Medill’s News21 Fellows reported and produced multimedia journalism about the issues facing their audience recent college graduates living in major cities who are American-born children of immigrants and the decisions that will shape their lives.
Some stories were done in video, some audio, some slideshows, some in the written word. Most, however, combined or integrated multiple storytelling forms.
Fellows produced roughly 130 stories. Here are some of the most viewed, examples of the breadth of stories that resonated with the audience:
- Coming Out Atheist
The difficult decision of the non-religious, to come out of the still-dark, stigmatized atheist closet.
- Mapping Out Marfa
A small, artsy West Texas town is home to a fluid population of young adults, hoping the desert will reveal their lives’ paths. A five-part video series.
- Dating & Marriage: Tradition Meets Tension in Indian-American Homes
This source of parent-child friction can be an especially shaky balance when young adults are trying to assimilate into adult-American culture, while remaining true to parents’ old-country beliefs and customs.
- Gay in America: When Culture and Sexuality Collide
Sorting through one’s sexuality can be especially difficult and painful when cultural taboos are involved.
- This Muslim-American Life
Allah and the arts, the Inner-City Muslin Action Network, a virtual, national roundtable. Artists, activists and Muslims discuss roles, challenges, perspectives in a six-part package.
- Behind the Names
How second-generation Americans embrace their identity, and how their given names shape or reflect their experience.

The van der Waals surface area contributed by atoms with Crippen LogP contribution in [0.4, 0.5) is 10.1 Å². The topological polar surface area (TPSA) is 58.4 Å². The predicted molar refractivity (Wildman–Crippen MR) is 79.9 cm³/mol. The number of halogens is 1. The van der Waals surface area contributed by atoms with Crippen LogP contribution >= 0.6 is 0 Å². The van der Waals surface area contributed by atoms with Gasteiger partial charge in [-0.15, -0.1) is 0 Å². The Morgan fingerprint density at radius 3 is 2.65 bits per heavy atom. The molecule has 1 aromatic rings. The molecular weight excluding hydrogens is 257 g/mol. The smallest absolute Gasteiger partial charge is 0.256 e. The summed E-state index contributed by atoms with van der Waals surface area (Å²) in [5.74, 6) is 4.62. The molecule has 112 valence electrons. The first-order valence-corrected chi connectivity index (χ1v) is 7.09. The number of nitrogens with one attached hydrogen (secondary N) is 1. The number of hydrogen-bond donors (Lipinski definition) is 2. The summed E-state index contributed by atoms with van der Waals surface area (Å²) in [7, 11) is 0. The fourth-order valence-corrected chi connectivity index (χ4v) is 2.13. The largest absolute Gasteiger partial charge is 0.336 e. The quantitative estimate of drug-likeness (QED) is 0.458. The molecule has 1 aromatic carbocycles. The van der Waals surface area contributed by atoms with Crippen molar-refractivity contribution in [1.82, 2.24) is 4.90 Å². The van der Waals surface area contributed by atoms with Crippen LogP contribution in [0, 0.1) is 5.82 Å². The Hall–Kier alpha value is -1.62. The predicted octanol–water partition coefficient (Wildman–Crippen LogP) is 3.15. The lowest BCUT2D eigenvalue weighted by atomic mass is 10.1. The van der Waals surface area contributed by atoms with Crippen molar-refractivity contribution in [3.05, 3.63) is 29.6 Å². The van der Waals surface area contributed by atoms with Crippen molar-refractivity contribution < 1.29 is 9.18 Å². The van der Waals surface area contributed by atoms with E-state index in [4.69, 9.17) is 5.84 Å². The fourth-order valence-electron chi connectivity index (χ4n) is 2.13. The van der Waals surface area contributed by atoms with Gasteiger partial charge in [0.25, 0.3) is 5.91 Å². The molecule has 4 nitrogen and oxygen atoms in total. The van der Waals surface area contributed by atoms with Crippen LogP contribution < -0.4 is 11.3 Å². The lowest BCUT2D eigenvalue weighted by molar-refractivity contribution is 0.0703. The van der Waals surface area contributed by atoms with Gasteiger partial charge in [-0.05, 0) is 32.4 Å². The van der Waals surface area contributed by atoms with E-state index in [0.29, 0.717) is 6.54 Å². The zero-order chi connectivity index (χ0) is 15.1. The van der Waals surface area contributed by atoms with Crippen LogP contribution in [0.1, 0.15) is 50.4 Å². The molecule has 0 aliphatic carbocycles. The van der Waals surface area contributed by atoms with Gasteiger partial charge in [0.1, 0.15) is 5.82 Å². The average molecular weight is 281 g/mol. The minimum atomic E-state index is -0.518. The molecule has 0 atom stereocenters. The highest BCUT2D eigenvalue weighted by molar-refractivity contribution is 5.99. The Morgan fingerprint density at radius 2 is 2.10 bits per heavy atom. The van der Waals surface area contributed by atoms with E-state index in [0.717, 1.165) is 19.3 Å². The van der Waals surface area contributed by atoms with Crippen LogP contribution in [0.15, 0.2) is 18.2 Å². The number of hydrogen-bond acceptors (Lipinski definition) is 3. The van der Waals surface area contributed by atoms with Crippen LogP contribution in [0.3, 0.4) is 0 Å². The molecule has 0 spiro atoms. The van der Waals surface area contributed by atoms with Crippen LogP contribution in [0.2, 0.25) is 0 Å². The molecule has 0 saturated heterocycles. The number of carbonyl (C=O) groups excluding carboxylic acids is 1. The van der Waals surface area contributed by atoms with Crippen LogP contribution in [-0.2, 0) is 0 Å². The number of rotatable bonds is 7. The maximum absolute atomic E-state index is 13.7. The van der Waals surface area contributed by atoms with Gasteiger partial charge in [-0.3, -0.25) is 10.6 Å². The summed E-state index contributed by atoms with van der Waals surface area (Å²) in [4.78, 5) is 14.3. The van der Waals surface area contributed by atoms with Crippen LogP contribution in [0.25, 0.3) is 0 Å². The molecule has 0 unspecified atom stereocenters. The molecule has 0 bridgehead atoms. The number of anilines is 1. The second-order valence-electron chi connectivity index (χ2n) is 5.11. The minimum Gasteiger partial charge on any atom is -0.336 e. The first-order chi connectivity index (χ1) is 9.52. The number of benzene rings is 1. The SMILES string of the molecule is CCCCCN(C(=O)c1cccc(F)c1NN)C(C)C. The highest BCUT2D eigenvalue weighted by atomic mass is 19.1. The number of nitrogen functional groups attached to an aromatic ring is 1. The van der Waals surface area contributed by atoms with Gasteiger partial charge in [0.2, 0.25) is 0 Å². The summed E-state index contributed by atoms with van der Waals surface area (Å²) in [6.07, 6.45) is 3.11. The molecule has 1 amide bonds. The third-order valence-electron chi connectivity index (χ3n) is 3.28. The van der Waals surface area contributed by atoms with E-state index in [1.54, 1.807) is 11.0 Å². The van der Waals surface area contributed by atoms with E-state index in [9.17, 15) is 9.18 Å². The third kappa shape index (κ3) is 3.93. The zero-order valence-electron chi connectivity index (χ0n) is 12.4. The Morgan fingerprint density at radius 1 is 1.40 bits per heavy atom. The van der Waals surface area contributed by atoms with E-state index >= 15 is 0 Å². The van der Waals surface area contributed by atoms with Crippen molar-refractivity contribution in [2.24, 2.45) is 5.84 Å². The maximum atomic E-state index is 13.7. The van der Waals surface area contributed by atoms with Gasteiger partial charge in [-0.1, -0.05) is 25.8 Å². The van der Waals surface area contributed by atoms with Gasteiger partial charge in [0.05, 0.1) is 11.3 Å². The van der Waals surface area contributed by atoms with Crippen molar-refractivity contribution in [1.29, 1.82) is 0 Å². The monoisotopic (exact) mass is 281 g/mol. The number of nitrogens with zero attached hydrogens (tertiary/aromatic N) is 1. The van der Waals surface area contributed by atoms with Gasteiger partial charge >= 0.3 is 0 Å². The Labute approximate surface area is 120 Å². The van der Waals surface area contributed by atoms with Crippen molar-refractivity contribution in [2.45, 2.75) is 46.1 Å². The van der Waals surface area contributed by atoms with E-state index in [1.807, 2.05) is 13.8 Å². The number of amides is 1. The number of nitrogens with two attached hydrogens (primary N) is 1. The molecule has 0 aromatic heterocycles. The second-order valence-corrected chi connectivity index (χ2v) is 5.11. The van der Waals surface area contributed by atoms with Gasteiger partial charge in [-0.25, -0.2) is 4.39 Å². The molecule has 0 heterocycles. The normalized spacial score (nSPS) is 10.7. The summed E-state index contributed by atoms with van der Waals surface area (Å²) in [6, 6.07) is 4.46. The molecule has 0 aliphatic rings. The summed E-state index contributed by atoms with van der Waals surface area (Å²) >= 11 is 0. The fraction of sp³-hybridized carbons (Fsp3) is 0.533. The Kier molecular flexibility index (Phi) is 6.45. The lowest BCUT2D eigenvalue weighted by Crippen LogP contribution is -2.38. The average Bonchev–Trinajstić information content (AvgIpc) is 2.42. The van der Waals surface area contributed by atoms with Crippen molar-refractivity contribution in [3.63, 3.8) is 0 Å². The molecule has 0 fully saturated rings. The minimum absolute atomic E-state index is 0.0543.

- An Alternate Path: Community Living Experiments in the City
Making social responsibility a life focus, by joining with others who share ideals.
- In the Name of Dios: Mormon Missionaries Bring Urban Hispanics, Catholics into the Church
LDS diversifies, seeking a broad group of converts in Chicago.
- The Ultimate List: All 30 Things You Should Do Before You Turn 30
From humanitarian and selfless to hedonistic and selfish and back again.
- Dreamers: Undocumented Young Adults Face Uncertainty
Good grades, U.S. college degree, but without citizenship there’s a roadblock to career and the expected life of achievement. Featuring original drawings by undocumented residents, expressing their feelings.
- Does a Diverse Nation Need a Diverse Media?
Even with the supposed doom facing mainstream media, one part of the journalism business is poised to thrive ethnic media.
- Like Mother, Like Daughter: Family, Culture, Career, Pride
Three cultures. Two generations. One bond. A video series looked at the lives of mothers who came to the United States from other countries and the daughters they have raised here.
- The Wesleyan World of Social Networking
Online ministries have become a must for churches trying to engage a generation living in the instant-gratification, constant-communication world of Twitter and Facebook.
- E-Motions: How the Internet Has Changed the Way a Generation Thinks, Feels, Expresses
Today’s generation is transferring more of its day-to-day activity from the physical realm to one that exists beyond computer screens. The implications?
- The Jane Park Files
A Korean-American reporter finds 500 Facebook members who share her name, and sets out to find what else they have in common.
- Punk and Pious: Muslim-American Rockers’ Unconventional Islam
For the second-generation Americans leading this contemporary cultural movement, Muslim punk isn’t just an irreverent juxtaposition.